The heat sits upon me like a thick cloud sits upon the mountain top. The door closes again, and the heat builds. I push my body beyond the limits I once thought defined me, and I surrender myself to my fears. I stand before them and know them until I understand I no longer need them. As I sing my prayers, I begin to see myself in the setting sun. I see the great, orange ball sinking upon the horizon, and as the colors leap into the last of the blue summer sky, I stand in the midst of them. Golden flames lick the lodge around me, and I allow the setting sun to burn from me all of those things which no longer serve me. I surrender myself to the heat, opening my soul, and releasing everything within it. I empty my vessel and allow for the potential of a new truth.
As the door opens a second time, the air outside is still and lifeless. I mourn the wind, crying for the sweet summer breeze. I beg it to blow against my drenched skin, but it does not respond. There will be no relief from the heat today. Tonight, I am the Phoenix. I will burn myself to ashes, to hopefully rise again with a new song.
The air in the lodge is thick with moisture, and sweat pours from my face, gathering with the saturated dress clinging to my skin. I cannot tell the medicine given by the Grandmothers in the center of the circle from the sacrifice of my own soul. The steam blends itself with my sweat in a flood of pure clarity.
Raising my head like, I look through the lodge door, daring the breeze to look back and deny my plea. From my position in the west, I can see directly into the fire pit. I contemplate it for a moment, thinking of the west and of the setting sun. Then, I notice something hovering above the fire. It is the white form of a woman. I don’t know if she is made of the smoke lazily billowing from the hot coals or a mist separate from the smoke. Before I can clearly define who she might be, the door closes, and the heat surges again.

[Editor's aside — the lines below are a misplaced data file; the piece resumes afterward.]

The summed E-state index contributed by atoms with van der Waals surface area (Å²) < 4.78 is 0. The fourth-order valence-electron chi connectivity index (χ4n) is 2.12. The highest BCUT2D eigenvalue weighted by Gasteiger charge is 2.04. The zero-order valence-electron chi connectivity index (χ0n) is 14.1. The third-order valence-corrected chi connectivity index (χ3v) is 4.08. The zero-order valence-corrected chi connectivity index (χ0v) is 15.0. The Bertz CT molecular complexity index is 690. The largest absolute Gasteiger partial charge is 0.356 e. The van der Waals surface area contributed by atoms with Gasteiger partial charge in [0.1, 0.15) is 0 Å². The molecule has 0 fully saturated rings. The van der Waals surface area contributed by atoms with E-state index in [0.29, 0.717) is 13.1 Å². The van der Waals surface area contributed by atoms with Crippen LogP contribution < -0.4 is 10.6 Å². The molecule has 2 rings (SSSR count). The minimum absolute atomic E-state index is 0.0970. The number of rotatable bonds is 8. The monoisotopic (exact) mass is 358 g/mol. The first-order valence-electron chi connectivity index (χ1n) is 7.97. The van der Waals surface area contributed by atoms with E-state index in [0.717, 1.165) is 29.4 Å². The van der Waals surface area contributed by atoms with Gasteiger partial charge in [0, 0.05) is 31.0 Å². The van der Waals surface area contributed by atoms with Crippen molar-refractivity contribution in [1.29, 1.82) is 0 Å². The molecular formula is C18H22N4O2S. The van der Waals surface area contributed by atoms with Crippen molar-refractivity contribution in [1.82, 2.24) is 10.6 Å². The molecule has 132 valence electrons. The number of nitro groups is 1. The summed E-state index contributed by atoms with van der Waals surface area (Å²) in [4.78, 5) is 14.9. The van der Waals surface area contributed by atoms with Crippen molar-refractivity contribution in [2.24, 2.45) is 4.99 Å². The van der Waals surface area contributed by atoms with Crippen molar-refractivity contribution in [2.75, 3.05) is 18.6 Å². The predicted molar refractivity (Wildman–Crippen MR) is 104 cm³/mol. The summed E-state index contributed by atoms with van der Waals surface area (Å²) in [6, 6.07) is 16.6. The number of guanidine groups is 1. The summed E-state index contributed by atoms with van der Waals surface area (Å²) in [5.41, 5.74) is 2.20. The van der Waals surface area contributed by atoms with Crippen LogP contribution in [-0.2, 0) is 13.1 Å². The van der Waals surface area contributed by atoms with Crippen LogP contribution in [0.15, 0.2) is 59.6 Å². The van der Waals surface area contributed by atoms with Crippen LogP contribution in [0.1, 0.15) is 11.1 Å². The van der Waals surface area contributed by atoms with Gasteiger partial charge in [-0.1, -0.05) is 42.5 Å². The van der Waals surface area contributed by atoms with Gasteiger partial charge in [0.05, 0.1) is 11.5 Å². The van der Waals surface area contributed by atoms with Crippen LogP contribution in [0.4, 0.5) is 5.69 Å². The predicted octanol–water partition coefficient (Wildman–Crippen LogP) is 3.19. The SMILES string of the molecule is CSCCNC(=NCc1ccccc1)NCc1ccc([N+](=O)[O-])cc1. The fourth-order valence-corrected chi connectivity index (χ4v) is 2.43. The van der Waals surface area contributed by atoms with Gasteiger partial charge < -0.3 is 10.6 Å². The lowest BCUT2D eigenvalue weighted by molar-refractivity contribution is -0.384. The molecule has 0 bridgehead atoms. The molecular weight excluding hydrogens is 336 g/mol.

As the third round of the Inipi continues, my tears begin to flow with the steam and the sweat. I cry, and I pray my gratitude to the Great Spirit for my life. I pray gratitude for the challenge as it helps me grow, and I pray for the courage to be successful in my upcoming Vision Quest. This year will be my first year of Vision Quest, and I am grateful for the opportunity to commune with the Great Spirit. I know I cannot comprehend how this experience will test my character and strength, but I know it is where I belong. I know I will come to stand before the Great Spirit, and He will show me the way.
The door opens for the third time, and this time the pipe is passed. I do not share in the Chanupa Ceremony today. I can barely lift my head from my chest. The heat has wrapped itself around me and will not soften. As the pipe journeys around the circle, I sit through the open door, and I weep openly. Those around me allow me my process and do not interfere in it. I am comforted, but they do not ask me if I have need. They understand I have surrendered to the lodge, and this is good. The tears I shed are a gift to the Grandmothers. I give them openly, to be living in a good way.
After the pipe is offered to every hand in the lodge, the door closes for the final round. Wrapped in darkness, I finally crawl into the Great Spirit’s lap, and I pray for life. I cry as heat rips the agony from my being. I cry my sorrow to Grandfather Sky, and then I cry my joy. I cry until I am no more, and everything is left to Him.
Now I am humble. Now I am ready to stand before the Creator. Now, I am worthy of his message. Now, I have earned the right to Vision Quest.